Cushnoc Archeological Site

From Wikipedia, the free encyclopedia
Jump to: navigation, search
Cushnoc (Cushnoc Archeological Site)
Cushnoc Trading Post, Maine Commemorative Tablet.jpeg
Cushnoc Archeological Site is located in Maine
Cushnoc Archeological Site
Nearest city Augusta, Maine
Coordinates 44°18′54″N 69°46′15.6″W / 44.31500°N 69.771000°W / 44.31500; -69.771000Coordinates: 44°18′54″N 69°46′15.6″W / 44.31500°N 69.771000°W / 44.31500; -69.771000
Built 1628
Governing body City
NRHP Reference # 89001703
Significant dates
Added to NRHP October 27, 1989[1]
Designated NHL April 12, 1993[2]

The Cushnoc Archeological Site, also known as Cushnoc (ME 021.02), is an archaeological site in Augusta, Maine that was the location of a 17th-century trading post operated by English colonists from Plymouth Colony in present-day Massachusetts. It is adjacent to Fort Western, an 18th-century stockade fort around which the city of Augusta grew.[3] The site is significant as it provides a window into trading, living, and construction practices in the early period of colonial settlement in New England. It was declared a National Historic Landmark in 1993.[2]

Description and history[edit]

The English Plymouth Colony was established at present-day Plymouth, Massachusetts in 1620 by religious dissidents and English adventurers. In order to repay the investors in the colonization effort, the colonists engaged in a number of ventures, one of which was trading with the local Native American population for furs. Pursuant to this business, the colonists in 1628 established a trading post on the Kennebec River at the site of what is now Augusta, Maine, which the Plymouth colonists called "Cushnoc". The Plymouth colonists were not the only colonists trading on that river, and the Plymouth colonists are known to have operated at at least one other site in the area. They are known to have abandoned their trading on the Kennebec in 1661. In 1754 Fort Western, also a National Historic Landmark, was built "at a place called Cushenoc[sic] Near The Spot where one hundred years ago the late Plymouth Colony had a Garrison."[4]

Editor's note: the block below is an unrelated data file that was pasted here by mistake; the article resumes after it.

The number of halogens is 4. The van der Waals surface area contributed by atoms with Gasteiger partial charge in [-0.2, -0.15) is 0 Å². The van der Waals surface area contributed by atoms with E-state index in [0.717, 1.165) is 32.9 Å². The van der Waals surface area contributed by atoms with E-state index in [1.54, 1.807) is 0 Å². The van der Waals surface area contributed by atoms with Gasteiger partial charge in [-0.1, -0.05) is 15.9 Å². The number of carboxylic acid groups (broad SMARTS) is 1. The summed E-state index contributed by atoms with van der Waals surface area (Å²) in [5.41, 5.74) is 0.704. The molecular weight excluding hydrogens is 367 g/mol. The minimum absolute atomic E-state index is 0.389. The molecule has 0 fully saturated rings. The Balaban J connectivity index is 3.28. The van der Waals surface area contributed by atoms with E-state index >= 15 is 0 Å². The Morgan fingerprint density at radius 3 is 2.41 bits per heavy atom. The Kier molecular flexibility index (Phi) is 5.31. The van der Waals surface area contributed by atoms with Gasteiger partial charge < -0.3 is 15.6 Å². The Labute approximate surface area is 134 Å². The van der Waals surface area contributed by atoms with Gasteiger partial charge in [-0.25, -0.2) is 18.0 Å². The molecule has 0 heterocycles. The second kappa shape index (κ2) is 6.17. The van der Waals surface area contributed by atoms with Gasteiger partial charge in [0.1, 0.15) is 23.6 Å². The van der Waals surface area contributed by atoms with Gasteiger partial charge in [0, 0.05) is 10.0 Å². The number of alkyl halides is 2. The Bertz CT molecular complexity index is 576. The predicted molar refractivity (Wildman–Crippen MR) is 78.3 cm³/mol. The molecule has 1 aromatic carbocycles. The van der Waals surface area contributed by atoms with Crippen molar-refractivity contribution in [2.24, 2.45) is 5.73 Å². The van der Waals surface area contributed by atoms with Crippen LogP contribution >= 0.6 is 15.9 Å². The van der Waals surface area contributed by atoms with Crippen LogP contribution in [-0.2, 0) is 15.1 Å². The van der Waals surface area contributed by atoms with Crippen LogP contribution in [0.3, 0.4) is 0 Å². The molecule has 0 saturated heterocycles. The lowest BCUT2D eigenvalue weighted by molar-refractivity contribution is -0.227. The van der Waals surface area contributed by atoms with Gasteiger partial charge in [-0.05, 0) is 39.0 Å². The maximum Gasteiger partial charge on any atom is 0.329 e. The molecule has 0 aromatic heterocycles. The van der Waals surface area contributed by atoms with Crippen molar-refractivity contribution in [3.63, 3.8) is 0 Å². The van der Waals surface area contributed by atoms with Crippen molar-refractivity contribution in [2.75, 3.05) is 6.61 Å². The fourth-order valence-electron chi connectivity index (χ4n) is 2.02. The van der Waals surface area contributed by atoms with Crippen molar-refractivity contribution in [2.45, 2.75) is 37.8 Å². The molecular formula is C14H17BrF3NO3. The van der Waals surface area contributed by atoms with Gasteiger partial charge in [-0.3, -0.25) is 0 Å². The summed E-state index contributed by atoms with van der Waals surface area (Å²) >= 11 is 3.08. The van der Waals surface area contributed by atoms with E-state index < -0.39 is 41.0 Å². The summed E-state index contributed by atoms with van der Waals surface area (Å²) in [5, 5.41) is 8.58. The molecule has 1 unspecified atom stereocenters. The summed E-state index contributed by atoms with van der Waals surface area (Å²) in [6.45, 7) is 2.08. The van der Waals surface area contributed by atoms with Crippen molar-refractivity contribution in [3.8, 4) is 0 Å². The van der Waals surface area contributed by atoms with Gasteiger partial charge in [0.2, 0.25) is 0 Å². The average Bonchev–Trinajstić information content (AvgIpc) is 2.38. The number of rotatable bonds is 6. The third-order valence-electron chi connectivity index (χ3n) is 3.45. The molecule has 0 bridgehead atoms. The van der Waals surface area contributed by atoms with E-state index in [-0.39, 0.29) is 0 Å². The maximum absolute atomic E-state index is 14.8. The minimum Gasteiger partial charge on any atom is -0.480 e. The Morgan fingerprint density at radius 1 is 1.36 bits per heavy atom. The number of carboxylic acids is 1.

The Cushnoc site was identified and excavated between 1984 and 1987. It is located on the eastern bank of the Kennebec River, just south of Fort Western, on land that is partly owned by a local church. The excavation outlined the boundaries of the trading post's palisaded wall, as well as postholes of earthfast buildings erected at the site. These and other finds at the site were found beneath the surface level plow zone in sandy soil. Artifacts found were consistent with those found at other sites dating to the mid-17th century, including tobacco pipes, glass beads, utilitarian ceramics, French and Spanish earthenwares, and many hand-forged nails. The data uncovered thus far and new excavations are expected to shed light on the relationships between (and among) the English traders, the Native population, and the nearby French Acadian settlements.[4]

The site was listed on the National Register of Historic Places in 1989, and was designated a National Historic Landmark in 1993.[1][2]

See also[edit]


  1. ^ a b "National Register Information System". National Register of Historic Places. National Park Service. 2007-01-23. 
  2. ^ a b c "Cushnoc Archeological Site". National Historic Landmark summary listing. National Park Service. Retrieved 2008-03-03. 
  3. ^ "Museum in the Streets brochure". City of Augusta. Retrieved 2012-03-17. 
  4. ^ a b Grumet, Robert. Historic contact : Indian people and colonists in today's northeastern United States in the sixteenth through eighteenth centuries. University of Oklahoma Press. pp. 78–79. ISBN 9780806127002.